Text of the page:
There are many issues here. First, 12 limbs is too many for an insectoid species. Furthermore, the various constraints on the wings are quite contradictory. Finally, their size is a serious limit to ...
user avatar
  • 11.8k
6 votes

Anatomically Correct Insect From Shaggai

Have 12 limbs: Easy. They are from another planet. Be sapient and intelligent Maybe you could get rat-level intelligence in something that size. There are no small sapient animals so either give up ...
user avatar
  • 38.3k
3 votes

Anatomically Correct Insect From Shaggai

Have 12 limbs Be some kind of insect These requirements are in direct conflict. If it has 12 limbs, by definition it is not an insect. But if you just mean "arthropod", then there's no ...
user avatar
0 votes

Anatomically Correct Insect From Shaggai

okay! this ranks up in a top percentile for odd questions, but i think the answer is straight forward. ** EDIT the two conditions added devoted to wings that make it capable of flight. majority of ...
user avatar
  • 332
5 votes

What evidence could reveal to aliens that their sun is the result of a binary star merger?

An alternative means of having life living under a blue star is that it didn't evolve there, but was transplanted from elsewhere. The most reliable way of doing this would be to have an interstellar ...
user avatar
4 votes

What evidence could reveal to aliens that their sun is the result of a binary star merger?

This does not seem workable. Presumably, we start with a planet, orbiting a star in the red-to-yellow dwarf range, and life starts up naturally? Then another star collides with the primary, forming a ...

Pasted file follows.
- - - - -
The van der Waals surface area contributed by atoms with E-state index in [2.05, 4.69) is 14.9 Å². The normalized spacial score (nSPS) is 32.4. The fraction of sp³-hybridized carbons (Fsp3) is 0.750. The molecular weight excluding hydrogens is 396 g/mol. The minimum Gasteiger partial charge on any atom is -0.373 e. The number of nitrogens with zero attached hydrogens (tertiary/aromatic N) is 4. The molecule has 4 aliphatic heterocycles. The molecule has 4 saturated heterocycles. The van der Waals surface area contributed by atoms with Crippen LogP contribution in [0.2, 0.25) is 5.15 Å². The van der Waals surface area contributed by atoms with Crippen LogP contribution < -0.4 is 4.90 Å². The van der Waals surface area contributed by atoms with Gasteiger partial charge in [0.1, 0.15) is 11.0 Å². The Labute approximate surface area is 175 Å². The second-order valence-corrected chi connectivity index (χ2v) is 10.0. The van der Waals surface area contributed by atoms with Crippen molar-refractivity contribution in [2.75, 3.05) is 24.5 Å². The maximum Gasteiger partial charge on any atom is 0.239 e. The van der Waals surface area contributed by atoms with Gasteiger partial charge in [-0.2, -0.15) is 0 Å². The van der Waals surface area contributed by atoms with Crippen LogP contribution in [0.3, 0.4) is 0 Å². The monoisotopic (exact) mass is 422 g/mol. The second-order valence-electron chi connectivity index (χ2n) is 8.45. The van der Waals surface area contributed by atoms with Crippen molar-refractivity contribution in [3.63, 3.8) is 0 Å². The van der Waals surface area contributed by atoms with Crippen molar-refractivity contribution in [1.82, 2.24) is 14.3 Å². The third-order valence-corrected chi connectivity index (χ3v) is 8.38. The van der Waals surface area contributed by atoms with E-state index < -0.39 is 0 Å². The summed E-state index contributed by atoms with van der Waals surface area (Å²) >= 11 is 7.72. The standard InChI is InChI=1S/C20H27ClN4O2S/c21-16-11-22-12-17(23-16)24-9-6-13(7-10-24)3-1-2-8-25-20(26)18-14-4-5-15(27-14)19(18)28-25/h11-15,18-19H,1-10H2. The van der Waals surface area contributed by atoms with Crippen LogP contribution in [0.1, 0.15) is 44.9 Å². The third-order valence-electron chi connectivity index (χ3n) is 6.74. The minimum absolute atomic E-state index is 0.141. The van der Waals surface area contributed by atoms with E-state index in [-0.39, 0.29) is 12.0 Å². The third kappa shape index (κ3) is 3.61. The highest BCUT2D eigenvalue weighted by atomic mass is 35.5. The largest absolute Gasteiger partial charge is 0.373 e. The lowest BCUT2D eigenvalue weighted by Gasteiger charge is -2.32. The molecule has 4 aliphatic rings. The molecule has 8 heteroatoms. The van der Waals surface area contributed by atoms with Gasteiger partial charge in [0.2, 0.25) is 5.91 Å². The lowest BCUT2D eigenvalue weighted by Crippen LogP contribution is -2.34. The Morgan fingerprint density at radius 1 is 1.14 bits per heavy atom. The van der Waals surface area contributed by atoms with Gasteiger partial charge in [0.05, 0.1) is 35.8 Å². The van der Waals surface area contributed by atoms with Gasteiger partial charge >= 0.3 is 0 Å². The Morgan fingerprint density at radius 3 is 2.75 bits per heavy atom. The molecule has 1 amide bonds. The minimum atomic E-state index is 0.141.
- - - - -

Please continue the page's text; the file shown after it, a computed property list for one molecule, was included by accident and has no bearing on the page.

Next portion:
user avatar
2 votes

Blue star adaptation

There is a serious doubt that complex life could evolve near a blue star. Conventionally, stars of classes O and B are called blue. According to the table here https://sites.uni.edu/morgans/astro/...
user avatar
  • 170
0 votes

What could a weakness be for a gaseous species?

You know they are gaseous, so in order to render them incapable, freeze or liquify them, by drastically lowering the temperature and increasing the pressure. This presumably does not kill them, so at ...
user avatar
  • 118
6 votes
Accepted

Blue star adaptation

Physical adaptations would be less about hue and more about shielding. Colors would tend to be darker - consider that albinism is more dangerous and susceptible to more radiation damage. This article ...
user avatar
  • 3,132
5 votes

Blue star adaptation

There are way more factors than just the classification of the star in picking the adaptation of the organisms living under it. And don't forget that the color in the star name only indicates the ...
user avatar
  • 237k
3 votes

Blue star vision

Evolution will find a way: on our planet there are animals who are blind because they don't have a use for vision, living in a very dark environment (moles, cave dwellers, etc.) and there are animals ...
user avatar
  • 237k
2 votes

Would a carbon-based lifeform be able to emerge and live in Venus-like conditions?

I'm trying to make carbon-based alien lifeforms which live in a Venus-like world, where: The temperature is 650−750 K and the pressure is 0.9−1.1 MPa Sulfuric acid is abundant Because of point 2, I ...
user avatar
4 votes

Would a carbon-based lifeform be able to emerge and live in Venus-like conditions?

Would a carbon-based lifeform be able to emerge and live in Venus-like conditions? The easy answer is no, and it is based on the empirical observation that there is no (carbon based) life on Venus, ...
user avatar
  • 237k

Top 50 recent answers are included